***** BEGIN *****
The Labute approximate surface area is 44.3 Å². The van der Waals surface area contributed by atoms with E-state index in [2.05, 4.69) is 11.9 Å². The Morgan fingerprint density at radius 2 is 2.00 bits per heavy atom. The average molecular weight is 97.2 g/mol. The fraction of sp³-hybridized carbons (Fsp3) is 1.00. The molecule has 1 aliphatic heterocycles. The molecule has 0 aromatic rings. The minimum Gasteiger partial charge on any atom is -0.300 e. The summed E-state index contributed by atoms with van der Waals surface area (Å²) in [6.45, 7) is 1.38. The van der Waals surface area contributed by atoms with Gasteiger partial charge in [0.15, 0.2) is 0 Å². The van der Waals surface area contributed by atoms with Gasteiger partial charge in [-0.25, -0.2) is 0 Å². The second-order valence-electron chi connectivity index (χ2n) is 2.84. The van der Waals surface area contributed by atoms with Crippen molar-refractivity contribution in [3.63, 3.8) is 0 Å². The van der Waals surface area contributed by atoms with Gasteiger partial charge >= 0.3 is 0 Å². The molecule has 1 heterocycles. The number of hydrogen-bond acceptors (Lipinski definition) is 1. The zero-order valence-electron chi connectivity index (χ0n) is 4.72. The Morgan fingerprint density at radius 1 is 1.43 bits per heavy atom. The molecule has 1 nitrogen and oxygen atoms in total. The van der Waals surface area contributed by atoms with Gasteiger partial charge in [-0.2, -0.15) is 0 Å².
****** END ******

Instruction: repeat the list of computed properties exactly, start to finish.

The Labute approximate surface area is 44.3 Å². The van der Waals surface area contributed by atoms with E-state index in [2.05, 4.69) is 11.9 Å². The Morgan fingerprint density at radius 2 is 2.00 bits per heavy atom. The average molecular weight is 97.2 g/mol. The fraction of sp³-hybridized carbons (Fsp3) is 1.00. The molecule has 1 aliphatic heterocycles. The molecule has 0 aromatic rings. The minimum Gasteiger partial charge on any atom is -0.300 e. The summed E-state index contributed by atoms with van der Waals surface area (Å²) in [6.45, 7) is 1.38. The van der Waals surface area contributed by atoms with Gasteiger partial charge in [0.15, 0.2) is 0 Å². The van der Waals surface area contributed by atoms with Gasteiger partial charge in [-0.25, -0.2) is 0 Å². The second-order valence-electron chi connectivity index (χ2n) is 2.84. The van der Waals surface area contributed by atoms with Crippen molar-refractivity contribution in [3.63, 3.8) is 0 Å². The van der Waals surface area contributed by atoms with Gasteiger partial charge >= 0.3 is 0 Å². The molecule has 1 heterocycles. The number of hydrogen-bond acceptors (Lipinski definition) is 1. The zero-order valence-electron chi connectivity index (χ0n) is 4.72. The Morgan fingerprint density at radius 1 is 1.43 bits per heavy atom. The molecule has 1 nitrogen and oxygen atoms in total. The van der Waals surface area contributed by atoms with Gasteiger partial charge in [-0.2, -0.15) is 0 Å².